Issue No. 144

The Orbital Index

Issue No. 144 | Nov 24, 2021

🚀 🌍 🛰

DART. NASA’s Double Asteroid Redirection Test (DART) experimental planetary defense mission was scheduled to launch last night on a Falcon 9 (at the time of writing). When it slams into the 170-meter wide Dimorphos asteroid (aka Didymoon) in the Didymos binary system at 6.6 km/s, the 650 kg DART will hopefully become the first kinetic impactor to change the motion of an asteroid. While the impact in 2022 will only change Didymoon’s velocity by about half a millimeter per second, it will change the orbital period by ~10 minutes—enough to be measured from Earth. This measurable change will start to answer questions about how a much larger version of the technology could be used to redirect an asteroid. Before its demise, DART will also demonstrate Roll Out Solar Arrays (ROSA) and an upgraded ion engine based on the one used by Dawn. It will be accompanied by LICIACube from the Italian Space Agency which will attempt to capture images of its final moments. DART will be followed by ESA’s Hera mission, arriving at Didymos about four years after DART’s impact. Hera and its two CubeSats—APEX and Juventas—will study the pair of asteroids and the aftermath of the impact. Hera will test autonomous navigation, coming within 200 m of the surface of Didymoon and taking pictures with a resolution down to 2 cm/pixel. Juventas meanwhile will map the interior structure of Didymoon with radar and end its mission by attempting to land on the moon (in a sort of slow-motion crash and bounce maneuver at a few cm/s).

DART and ASI’s LICIACube at the Didymos system. Credit: NASA/Johns Hopkins APL/Steve Gribben

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Lucky Number Seven. Last weekend, Astra’s seventh “Rocket 3” launch vehicle (LV0007) successfully reached orbit (video) making the company one of very few to do so with a privately developed rocket. The 13-meter tall rocket—stretched 1.5 m to include larger tanks after LV0005 ran out of gas just shy of orbit—can carry up to 150 kg into SSO using its five 3D-printed Delphin engines. These 29 kN engines are electric pump-fed, similar to Rocket Lab’s 25 kN Rutherford engines. Meanwhile, the upper stage is powered by a single pressure-fed, vacuum-optimized Aether engine. (News broke recently that Astra secretly purchased rights to Firefly’s engine technology, although their eventual application is still unclear.) This launch, from the Pacific Spaceport Complex in Kodiak, Alaska, carried a mass simulator payload for the US Space Force, but the company hopes to begin launches of live payloads for paying customers in early 2022—launch vehicles eight through ten are in production and will start to roll off the production line monthly. (Related: The company also recently filed an application with the FCC for a 13,000 satellite internet service mega constellation, but would like us all to stay focused on the launch for right now.)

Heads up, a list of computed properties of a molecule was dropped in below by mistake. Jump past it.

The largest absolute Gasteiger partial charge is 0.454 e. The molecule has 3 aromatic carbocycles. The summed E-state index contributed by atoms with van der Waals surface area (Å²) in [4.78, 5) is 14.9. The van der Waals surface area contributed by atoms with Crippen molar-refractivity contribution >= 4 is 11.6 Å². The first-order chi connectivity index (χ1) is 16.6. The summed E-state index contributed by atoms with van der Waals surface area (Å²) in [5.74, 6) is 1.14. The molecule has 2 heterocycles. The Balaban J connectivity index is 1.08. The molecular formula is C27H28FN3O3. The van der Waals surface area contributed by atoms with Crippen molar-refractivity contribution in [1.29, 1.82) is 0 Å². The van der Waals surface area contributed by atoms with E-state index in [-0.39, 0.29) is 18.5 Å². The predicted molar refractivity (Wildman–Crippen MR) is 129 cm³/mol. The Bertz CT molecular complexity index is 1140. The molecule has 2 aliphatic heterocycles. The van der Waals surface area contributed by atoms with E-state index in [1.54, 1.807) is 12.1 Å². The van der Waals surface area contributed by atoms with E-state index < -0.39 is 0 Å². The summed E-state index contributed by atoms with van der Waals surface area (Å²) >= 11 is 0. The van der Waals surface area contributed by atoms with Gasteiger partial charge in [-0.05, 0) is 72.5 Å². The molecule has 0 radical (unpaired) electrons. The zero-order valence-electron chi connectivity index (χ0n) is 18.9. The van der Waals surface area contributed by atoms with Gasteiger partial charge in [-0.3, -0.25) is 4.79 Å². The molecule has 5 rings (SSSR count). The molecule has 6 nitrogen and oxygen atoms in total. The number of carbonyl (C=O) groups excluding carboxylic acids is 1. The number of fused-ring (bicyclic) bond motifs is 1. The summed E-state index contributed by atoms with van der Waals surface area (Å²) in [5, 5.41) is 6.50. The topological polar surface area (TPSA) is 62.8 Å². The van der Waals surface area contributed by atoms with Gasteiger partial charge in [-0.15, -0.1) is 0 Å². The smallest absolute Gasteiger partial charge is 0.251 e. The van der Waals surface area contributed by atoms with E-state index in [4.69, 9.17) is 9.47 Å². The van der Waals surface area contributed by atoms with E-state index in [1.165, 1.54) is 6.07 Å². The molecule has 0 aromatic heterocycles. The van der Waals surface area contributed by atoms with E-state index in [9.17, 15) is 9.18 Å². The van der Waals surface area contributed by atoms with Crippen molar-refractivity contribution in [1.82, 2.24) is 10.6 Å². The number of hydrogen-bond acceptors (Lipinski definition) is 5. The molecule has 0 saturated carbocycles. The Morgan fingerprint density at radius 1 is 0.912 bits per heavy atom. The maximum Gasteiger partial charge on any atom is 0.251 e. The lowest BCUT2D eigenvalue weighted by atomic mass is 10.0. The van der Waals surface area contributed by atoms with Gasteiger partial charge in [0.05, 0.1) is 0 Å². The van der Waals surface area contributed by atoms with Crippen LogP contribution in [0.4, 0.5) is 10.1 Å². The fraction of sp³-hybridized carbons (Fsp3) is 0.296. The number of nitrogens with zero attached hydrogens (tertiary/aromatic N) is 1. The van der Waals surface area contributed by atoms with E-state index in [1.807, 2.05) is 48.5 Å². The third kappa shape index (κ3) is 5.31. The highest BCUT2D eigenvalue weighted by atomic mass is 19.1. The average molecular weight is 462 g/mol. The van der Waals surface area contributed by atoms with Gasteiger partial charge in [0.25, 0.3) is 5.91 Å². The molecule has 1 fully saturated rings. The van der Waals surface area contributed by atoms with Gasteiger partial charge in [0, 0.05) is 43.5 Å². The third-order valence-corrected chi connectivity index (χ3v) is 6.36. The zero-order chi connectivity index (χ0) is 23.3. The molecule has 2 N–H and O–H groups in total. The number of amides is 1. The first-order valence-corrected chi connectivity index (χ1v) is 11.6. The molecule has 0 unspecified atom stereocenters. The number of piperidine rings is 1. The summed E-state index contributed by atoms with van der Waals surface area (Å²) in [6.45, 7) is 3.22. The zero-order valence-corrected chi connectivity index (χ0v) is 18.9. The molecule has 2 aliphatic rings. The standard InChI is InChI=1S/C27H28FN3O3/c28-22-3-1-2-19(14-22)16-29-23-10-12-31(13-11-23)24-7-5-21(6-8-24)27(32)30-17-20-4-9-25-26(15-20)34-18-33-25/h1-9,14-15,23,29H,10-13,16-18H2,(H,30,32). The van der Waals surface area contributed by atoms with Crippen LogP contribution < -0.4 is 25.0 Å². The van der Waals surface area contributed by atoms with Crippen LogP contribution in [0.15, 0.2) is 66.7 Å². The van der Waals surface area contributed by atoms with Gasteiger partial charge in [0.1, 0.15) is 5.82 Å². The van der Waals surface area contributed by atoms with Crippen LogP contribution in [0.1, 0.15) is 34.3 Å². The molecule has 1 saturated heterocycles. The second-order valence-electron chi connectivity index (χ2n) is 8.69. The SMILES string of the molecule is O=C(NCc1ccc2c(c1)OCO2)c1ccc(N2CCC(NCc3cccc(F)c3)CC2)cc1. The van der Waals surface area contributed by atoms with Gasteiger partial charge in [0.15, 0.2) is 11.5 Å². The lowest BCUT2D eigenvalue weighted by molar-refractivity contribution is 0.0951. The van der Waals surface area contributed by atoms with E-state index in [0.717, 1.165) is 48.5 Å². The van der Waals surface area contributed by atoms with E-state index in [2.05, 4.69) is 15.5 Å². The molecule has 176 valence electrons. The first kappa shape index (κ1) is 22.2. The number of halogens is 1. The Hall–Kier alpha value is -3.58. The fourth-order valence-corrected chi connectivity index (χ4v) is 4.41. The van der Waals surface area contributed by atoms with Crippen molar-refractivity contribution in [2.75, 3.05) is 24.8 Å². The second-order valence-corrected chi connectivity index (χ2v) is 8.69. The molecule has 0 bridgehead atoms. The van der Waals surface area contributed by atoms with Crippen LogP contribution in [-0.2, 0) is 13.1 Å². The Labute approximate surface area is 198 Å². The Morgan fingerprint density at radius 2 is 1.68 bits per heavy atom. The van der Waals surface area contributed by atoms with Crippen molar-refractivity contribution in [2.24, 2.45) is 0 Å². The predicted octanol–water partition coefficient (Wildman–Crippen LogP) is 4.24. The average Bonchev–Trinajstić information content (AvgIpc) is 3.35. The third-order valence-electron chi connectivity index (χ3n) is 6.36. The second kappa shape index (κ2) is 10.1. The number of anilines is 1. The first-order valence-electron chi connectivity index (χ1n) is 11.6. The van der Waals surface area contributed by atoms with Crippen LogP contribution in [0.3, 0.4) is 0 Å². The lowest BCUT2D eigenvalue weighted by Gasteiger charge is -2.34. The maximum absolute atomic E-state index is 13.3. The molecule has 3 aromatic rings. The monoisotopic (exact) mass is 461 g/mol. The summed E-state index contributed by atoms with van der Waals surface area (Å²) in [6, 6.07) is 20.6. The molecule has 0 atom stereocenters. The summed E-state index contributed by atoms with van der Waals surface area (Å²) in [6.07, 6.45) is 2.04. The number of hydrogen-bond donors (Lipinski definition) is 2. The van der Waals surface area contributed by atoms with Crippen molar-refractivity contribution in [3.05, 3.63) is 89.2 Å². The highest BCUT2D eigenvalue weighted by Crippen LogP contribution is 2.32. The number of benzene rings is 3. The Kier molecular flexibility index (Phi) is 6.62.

T-0 as Astra’s LV0007 takes off, destined for orbit. Photo Credit: Brady Kenniston/Astra


News in brief. JWST’s launch was pushed back by a few days to NET December 22nd to allow for additional testing after a clamp released unexpectedly while attaching the telescope to its launch vehicle adapter and “caused a vibration throughout the observatory”  😬 Rocket Lab’s Love at First Insight launched two BlackSky sats (video) The US Space Force is buying three more GPS IIIF satellites from Lockheed Martin NASA awarded Intuitive Machines a CLPS contract for a 2024 lunar landing of their Nova-C lander carrying 92 kg in four payloads, including the Lunar Vertex suite and its rover, and the four CADRE rovers that are ‘programmed to work as an autonomous team’ to explore the Reiner Gamma swirl on the lunar surface Sierra Space raised a $1.4B “Series A”—about 2⁄3 for continued development of their Dream Chaser Spaceplane and 1⁄3 for their inflatable LIFE habitat as part of Orbital Reef, their proposed commercial space station project with Blue Origin (spinning off a 1,100 person company and then calling its billion+ mega-round a Series A feels like a stretch 🤷) ThrustMe demonstrated an iodine-fuelled electric propulsion module in space—iodine is cheaper than xenon, easier to ionize, and can be stored as a solid, leading to miniaturization and ~50% better efficiency, but it’s corrosive, so surfaces it touches were ceramic coated South Korea announced that their next rocket to be developed will be reusable Blue Origin announced the riders on their next New Shephard mission Axiom Space teased a new spacesuit design China launched yet another new remote-sensing satellite (its record 42nd launch of the year) Inversion, an LA startup, raised $10 million to develop orbital cargo return capsules.


On the other hand, who needs orbital cargo return when you can have orbital people return? MOOSE, the Man Out of Space Easiest, was proposed by General Electric in the 1960s. 😂


GENERAL JAN DODONNA: An analysis of the plans provided by Princess Leia has reinvigorated the arguments of the 'artificial moonlet' and 'rogue planet-station' camps. I fear this question is fracturing the Rebellion.’ (XKCD 1458)

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